It is recognised that a step change in our ability to make molecules is necessary if we are to meet the aims of the Grand Challenge. Though we have reached a stage where it is possible to make most molecules if given sufficient time and resource, synthesis remains as a perennial bottleneck in key disciplines such as healthcare, agrochemisty, molecular electronics and other emerging fields.
Two contrastive approaches to the problem of tackling the synthesis of any given molecule have emerged:
This focus area is based on a simple hypothesis that with sufficient ‘perfect’ and utterly reliable reactions, we would be able to build even the most complex molecules predictably in a stepwise fashion.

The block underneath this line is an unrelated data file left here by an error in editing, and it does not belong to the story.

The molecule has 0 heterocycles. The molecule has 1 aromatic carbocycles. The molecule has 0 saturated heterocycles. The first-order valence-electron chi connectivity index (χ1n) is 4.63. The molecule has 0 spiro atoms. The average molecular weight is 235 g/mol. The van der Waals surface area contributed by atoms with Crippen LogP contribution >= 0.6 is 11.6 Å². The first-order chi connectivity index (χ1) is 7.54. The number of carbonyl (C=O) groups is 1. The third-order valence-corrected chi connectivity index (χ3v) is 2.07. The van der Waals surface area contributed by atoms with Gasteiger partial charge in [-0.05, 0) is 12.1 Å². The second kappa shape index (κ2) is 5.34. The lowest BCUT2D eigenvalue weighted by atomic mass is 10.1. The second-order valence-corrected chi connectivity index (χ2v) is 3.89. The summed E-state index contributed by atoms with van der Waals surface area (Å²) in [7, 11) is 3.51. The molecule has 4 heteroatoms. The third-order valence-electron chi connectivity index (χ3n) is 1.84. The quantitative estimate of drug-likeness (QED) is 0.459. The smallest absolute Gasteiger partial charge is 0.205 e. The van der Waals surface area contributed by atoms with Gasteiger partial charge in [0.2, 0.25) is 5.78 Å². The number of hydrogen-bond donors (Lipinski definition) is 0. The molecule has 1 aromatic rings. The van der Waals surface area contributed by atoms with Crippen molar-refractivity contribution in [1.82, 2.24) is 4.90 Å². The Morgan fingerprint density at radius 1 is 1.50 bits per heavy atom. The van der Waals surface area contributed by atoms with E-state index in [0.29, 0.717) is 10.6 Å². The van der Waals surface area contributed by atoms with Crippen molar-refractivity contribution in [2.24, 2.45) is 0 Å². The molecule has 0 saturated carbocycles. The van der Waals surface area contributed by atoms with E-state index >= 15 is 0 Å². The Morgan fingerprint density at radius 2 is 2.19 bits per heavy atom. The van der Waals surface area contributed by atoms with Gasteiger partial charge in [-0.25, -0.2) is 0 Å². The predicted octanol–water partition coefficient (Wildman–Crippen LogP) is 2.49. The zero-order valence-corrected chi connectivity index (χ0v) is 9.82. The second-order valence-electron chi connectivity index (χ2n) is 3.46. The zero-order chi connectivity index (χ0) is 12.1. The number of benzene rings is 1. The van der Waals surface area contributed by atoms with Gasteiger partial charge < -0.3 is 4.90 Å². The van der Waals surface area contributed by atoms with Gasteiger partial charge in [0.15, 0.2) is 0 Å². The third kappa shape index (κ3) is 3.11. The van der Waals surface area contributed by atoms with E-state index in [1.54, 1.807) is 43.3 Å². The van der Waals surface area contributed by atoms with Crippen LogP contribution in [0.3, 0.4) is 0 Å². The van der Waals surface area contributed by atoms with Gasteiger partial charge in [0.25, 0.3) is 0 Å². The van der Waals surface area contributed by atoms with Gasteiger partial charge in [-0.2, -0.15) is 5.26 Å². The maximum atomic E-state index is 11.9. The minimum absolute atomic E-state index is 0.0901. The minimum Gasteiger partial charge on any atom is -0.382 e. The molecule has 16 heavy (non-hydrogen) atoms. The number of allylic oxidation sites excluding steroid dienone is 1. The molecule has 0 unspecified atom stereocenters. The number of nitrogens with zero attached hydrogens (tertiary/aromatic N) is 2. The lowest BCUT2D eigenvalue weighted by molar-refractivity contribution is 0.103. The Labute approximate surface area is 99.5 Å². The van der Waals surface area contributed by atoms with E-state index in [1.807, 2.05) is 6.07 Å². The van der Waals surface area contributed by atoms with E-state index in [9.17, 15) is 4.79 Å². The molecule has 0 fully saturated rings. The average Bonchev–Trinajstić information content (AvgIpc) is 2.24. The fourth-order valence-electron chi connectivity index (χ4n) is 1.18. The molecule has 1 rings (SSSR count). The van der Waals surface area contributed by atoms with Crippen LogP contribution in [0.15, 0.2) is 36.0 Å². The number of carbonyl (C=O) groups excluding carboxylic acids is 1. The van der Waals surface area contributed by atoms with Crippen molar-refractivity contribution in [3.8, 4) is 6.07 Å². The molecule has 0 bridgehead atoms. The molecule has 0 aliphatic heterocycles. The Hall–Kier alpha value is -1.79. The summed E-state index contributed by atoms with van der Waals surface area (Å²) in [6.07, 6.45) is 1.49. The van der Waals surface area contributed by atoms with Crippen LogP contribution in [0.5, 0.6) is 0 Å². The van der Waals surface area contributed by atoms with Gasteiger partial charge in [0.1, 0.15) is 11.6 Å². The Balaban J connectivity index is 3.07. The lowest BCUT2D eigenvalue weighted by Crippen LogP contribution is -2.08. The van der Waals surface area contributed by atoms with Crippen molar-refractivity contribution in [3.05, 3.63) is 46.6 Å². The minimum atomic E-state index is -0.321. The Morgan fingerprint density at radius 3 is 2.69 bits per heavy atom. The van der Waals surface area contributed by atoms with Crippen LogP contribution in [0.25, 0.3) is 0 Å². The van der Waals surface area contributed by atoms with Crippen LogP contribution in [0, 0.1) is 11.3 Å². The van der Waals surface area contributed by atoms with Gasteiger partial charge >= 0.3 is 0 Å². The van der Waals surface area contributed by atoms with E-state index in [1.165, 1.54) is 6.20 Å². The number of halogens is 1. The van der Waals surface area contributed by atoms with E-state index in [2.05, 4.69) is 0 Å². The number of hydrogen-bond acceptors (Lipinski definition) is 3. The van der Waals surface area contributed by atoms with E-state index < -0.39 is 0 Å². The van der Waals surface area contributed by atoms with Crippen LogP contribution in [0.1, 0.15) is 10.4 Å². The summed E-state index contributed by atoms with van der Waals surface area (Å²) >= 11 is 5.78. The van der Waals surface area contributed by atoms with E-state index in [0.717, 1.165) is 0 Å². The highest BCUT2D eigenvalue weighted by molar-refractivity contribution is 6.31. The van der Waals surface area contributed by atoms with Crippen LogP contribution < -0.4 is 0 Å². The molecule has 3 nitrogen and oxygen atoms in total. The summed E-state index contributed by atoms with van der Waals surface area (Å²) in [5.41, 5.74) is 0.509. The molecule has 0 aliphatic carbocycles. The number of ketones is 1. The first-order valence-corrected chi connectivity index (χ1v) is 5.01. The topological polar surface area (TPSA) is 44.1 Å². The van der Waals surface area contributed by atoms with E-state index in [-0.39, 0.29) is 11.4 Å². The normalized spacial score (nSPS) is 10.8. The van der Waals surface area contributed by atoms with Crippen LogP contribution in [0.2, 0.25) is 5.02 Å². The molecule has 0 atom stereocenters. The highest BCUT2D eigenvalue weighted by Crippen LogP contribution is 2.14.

Drawing on past experience in recognising that the first synthesis of a complex target is seldom the best then poses the question ‘Why can’t we identify the best approach to a synthetic problem from the outset?’ The focus area Holistic Approach to Molecule Synthesis seeks the most direct way of moving from a starting material to the end product by regarding both as parts of a well-defined whole.
The societal and economic benefits that follow from addressing the main bottleneck holding back the development of next generation medicines, smart materials, pesticides, next generation electronics, sensors etc. are legion. In addition, an ability to make any molecule at will, inexpensively and on a meaningful timescale will unlock hitherto unimagined opportunities for future scientific advance.